MICK Fitzgerald said the Grand National is 'better than sex' but his new job commentating feels good too, writes Martin Hannan
THE FIRST FENCE of the Grand National trips up a lot of horses. The second fence doesn't usually do so. Unfortunately for Mick Fitzgerald, on April 5 last year, his mount L'Ami was the exception to the norm and did not negotiate that second obstacle. In the ensuing fall, the Irish jockey damaged his neck vertebrae and spinal discs to such an extent that his glittering career was over at the age of 37.
That career included his most memorable moment when Fitzgerald booted home Rough Quest to win the National in 1996. Now set to act as a pundit for the BBC at Aintree next week, Fitzgerald is uniquely placed among commentators to describe the agony and ecstasy of riding in the world's most famous race.
"Highs and lows – that sums up the National for me," said Fitzgerald. "As far as I'm concerned it has always been the world's greatest horse race and that view hasn't changed despite the fact that I was seriously injured in the race last year."
Though there had been rumours of his retirement, and indeed he had taken a long lay off after breaking his neck in a fall at Market Rasen in 2005, Fitzgerald was enjoying an outstanding season until the National, having ridden 71 winners, most of them for trainer Nicky Henderson. But the surgeon's diagnosis was brutally frank – another fall and Fitzgerald might well be paralysed, and with wife Chloe and two young children to think of, the man from Co Cork called it a day.
"There is no doubt I would have carried on," he said. "I had no intention of giving up, not least because Nicky Henderson's team was in such good form, and you can see from the season he's now having that I had good reason to want to carry on."
His position as stable jockey to Henderson guaranteed Fitzgerald some fine horses to ride, but his talents were equal to the task.
Fitzgerald is one of very few jockeys in recent times to have achieved the Gold Cup-Grand National double, having won the former aboard See More Business in 1999. He had four winners at the Festival that year and four more in 2000, with his career total of 18 Festival winners right up there with the very best – and the likes of Tony McCoy, Richard Johnson, John Francome and Peter Scudamore never won the National.
Expect Fitzgerald to give an insider's view of what life will be like for the jockeys next Saturday, especially in the weighing room where, until his retirement, he was one of the most respected riders around.
"The race itself is massive and all the jockeys want to win it, so there's a lot of anticipation, just as there is in the stands. It's just so huge," said Fitzgerald. "It is still the race that every jockey wants to win because it is the most instantly recognisable. Talk to anyone on the street. They will ask 'what do you for a living?' and if you say 'I'm a jockey' the first thing they will ask you is 'have you ever ridden in the Grand National or 'have you ever won the National?'"
Fitzgerald did indeed gain that public recognition when he won aboard Rough Quest: "It's the big one to have on your CV. Suddenly, you're a Grand National winning jockey, not just a winning jockey, and that's how you are always referred to afterwards."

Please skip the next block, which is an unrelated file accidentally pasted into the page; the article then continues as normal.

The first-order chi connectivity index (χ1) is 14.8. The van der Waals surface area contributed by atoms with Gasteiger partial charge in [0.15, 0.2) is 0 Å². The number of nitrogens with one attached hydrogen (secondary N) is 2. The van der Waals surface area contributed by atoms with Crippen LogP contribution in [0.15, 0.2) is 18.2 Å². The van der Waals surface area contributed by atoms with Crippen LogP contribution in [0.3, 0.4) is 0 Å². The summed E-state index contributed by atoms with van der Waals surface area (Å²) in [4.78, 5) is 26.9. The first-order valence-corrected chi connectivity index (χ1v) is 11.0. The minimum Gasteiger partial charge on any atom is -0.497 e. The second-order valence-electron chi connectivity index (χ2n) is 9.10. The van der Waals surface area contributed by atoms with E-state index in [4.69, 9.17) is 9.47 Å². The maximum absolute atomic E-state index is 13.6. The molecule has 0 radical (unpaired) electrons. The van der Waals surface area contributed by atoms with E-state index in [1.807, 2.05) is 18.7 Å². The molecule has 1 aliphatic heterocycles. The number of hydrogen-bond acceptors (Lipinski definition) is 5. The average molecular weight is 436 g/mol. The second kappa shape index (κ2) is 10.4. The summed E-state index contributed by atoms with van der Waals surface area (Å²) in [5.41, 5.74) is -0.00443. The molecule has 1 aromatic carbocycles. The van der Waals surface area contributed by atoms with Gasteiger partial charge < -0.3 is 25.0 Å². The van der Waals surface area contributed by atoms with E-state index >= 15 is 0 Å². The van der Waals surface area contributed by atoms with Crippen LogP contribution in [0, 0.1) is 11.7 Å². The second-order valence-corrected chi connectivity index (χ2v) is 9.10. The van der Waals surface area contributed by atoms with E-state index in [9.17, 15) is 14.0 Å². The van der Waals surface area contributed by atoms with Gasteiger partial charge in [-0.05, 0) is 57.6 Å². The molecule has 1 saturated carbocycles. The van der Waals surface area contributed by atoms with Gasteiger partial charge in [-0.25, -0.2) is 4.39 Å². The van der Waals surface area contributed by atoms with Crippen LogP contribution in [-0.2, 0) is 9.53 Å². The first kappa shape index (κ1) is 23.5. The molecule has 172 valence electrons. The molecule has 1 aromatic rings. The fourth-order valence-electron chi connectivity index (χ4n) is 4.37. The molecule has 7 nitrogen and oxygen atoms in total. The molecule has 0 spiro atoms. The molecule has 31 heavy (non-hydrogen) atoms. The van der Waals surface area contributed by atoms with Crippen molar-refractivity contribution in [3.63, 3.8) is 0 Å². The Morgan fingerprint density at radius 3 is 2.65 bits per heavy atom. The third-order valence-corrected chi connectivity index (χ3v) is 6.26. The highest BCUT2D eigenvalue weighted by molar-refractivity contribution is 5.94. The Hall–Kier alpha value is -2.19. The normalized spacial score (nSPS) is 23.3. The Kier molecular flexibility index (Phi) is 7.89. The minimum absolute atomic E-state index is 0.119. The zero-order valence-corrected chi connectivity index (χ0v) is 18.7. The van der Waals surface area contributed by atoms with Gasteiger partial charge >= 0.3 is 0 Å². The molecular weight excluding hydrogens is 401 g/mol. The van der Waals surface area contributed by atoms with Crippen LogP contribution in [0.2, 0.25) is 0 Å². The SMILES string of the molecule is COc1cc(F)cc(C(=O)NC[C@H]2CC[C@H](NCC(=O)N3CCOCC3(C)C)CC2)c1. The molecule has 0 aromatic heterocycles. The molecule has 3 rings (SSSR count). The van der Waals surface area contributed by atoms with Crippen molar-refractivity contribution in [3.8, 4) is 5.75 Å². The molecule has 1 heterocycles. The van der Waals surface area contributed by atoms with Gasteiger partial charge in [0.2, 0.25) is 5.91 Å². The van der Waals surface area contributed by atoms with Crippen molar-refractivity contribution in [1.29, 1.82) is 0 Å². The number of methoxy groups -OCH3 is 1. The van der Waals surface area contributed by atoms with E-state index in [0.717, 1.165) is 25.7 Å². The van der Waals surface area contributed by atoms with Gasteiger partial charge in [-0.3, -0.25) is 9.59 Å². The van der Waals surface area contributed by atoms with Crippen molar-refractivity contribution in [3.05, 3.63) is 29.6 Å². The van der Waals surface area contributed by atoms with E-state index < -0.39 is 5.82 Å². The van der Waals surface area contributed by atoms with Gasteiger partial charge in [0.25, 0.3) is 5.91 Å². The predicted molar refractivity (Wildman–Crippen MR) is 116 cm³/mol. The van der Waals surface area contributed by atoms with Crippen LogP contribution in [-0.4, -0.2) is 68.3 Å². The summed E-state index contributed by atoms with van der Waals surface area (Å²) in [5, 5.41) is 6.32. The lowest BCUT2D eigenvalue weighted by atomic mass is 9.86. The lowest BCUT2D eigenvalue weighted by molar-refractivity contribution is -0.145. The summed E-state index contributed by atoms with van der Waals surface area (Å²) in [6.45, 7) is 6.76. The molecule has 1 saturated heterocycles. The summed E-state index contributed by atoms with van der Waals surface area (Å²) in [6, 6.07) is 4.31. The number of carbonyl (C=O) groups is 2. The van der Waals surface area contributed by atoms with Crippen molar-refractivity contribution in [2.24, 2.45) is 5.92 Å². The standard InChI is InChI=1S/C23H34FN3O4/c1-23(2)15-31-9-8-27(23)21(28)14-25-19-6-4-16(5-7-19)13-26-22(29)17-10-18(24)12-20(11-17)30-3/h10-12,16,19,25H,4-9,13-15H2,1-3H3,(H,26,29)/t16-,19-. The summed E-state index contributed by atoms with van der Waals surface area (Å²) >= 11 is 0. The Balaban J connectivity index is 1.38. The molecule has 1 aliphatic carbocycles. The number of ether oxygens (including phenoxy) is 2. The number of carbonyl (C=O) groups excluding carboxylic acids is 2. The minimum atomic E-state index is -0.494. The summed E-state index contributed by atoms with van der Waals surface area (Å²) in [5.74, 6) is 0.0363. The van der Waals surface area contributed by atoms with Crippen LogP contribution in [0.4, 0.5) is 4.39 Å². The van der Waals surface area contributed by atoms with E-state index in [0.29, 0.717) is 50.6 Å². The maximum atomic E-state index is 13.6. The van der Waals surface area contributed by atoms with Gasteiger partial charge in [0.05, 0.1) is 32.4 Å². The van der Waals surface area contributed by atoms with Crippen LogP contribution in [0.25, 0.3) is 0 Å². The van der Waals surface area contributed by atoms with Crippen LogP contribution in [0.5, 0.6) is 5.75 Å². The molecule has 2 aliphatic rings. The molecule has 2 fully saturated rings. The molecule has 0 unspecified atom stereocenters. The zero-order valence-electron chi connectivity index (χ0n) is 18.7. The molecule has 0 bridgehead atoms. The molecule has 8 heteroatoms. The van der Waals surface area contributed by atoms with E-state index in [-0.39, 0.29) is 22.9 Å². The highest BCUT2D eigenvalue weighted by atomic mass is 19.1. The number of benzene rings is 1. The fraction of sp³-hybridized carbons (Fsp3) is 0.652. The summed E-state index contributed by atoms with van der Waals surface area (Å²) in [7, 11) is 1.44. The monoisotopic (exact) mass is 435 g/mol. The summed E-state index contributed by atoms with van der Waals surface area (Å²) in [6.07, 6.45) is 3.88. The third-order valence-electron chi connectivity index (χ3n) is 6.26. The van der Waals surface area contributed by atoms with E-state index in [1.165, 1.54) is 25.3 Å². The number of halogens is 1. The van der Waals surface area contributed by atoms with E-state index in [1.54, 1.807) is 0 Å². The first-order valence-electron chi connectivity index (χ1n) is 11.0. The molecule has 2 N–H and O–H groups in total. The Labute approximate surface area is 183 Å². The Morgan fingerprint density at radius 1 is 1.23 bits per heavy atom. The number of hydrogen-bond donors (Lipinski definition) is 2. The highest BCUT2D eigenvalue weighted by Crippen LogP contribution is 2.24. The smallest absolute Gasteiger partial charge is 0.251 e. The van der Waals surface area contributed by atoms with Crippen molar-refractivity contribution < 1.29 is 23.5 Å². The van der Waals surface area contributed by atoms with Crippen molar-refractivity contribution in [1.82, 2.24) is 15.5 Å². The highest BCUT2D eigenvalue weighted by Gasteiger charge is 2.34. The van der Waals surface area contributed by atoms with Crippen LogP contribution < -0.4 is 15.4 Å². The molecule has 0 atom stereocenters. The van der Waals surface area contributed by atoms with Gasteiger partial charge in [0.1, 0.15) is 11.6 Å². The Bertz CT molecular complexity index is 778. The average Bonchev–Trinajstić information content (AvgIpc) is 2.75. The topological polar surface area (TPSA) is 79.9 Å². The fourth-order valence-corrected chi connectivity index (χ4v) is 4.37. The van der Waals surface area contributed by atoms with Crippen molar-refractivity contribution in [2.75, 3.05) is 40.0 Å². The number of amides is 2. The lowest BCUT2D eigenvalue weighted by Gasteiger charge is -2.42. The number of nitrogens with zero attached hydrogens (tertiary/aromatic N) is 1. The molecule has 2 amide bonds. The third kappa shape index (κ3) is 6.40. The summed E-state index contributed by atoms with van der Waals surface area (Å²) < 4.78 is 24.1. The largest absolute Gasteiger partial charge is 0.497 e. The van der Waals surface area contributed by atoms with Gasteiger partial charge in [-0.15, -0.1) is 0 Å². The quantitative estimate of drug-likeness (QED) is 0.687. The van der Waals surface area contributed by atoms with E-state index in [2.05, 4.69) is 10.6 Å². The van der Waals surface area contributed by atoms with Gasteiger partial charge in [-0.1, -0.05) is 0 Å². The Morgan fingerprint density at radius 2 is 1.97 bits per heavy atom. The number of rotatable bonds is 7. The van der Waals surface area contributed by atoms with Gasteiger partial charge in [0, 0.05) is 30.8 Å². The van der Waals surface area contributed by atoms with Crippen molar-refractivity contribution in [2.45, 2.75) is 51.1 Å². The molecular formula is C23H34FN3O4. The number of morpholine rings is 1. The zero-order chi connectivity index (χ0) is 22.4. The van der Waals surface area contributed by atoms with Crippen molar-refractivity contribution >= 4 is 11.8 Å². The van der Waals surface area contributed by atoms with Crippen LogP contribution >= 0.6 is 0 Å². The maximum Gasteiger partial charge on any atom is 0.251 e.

There was a long-lasting aftermath due to Fitzgerald's supposed post-race quip that winning the National was "better than sex", now the title of his recent highly readable autobiography. In fact what he said to Des Lynam was that "sex is anti-climax after this", but why spoil a good line with fact?
"I will say that my now wife was at pains for me to point out when I was doing the publicity for the book that I wasn't with her at the time," said Fitzgerald. Glad to help clear that up, Fitz.
That victory was only Fitzgerald's second attempt in the National and he never reached those heights again: "I have to say that my record was exceptionally poor. I had just the one win from 14 attempts, but it doesn't really matter about the rest of them because as long as I have the win on my record then that's all that counts."
There was some talk of Fitzgerald taking up training, but punditry for At The Races and the BBC suits a man for whom the word loquacious was invented. At the moment I am having a hard enough time just trying to train our new dog," he said. "He's a wire-haired miniature dachshund called Wallis. I wanted to spell his name Wallace, but he ended up like Wallis and Gromit.
"I have worked for the BBC at Aintree but this is the first time I will be going to the National not as a jockey but as a full member of the team. It is very much a new career and a new part of my life. It's something I want to be good at, and if you want to be good you need to know your stuff."
He admits he is learning on the job from colleagues: "If you look at the BBC team they have got some of the best operators around.
"I was lucky enough to work with the BBC Five Live team at Cheltenham and I saw John Inverdale up close and was very impressed while obviously Clare Balding is an outstanding presenter."
For many millions of people, the Grand National is the only race they watch in a year. Next Saturday they will hear the distinctive Irish brogue of Mick Fitzgerald, possibly for the first time. It's a voice worth listening to.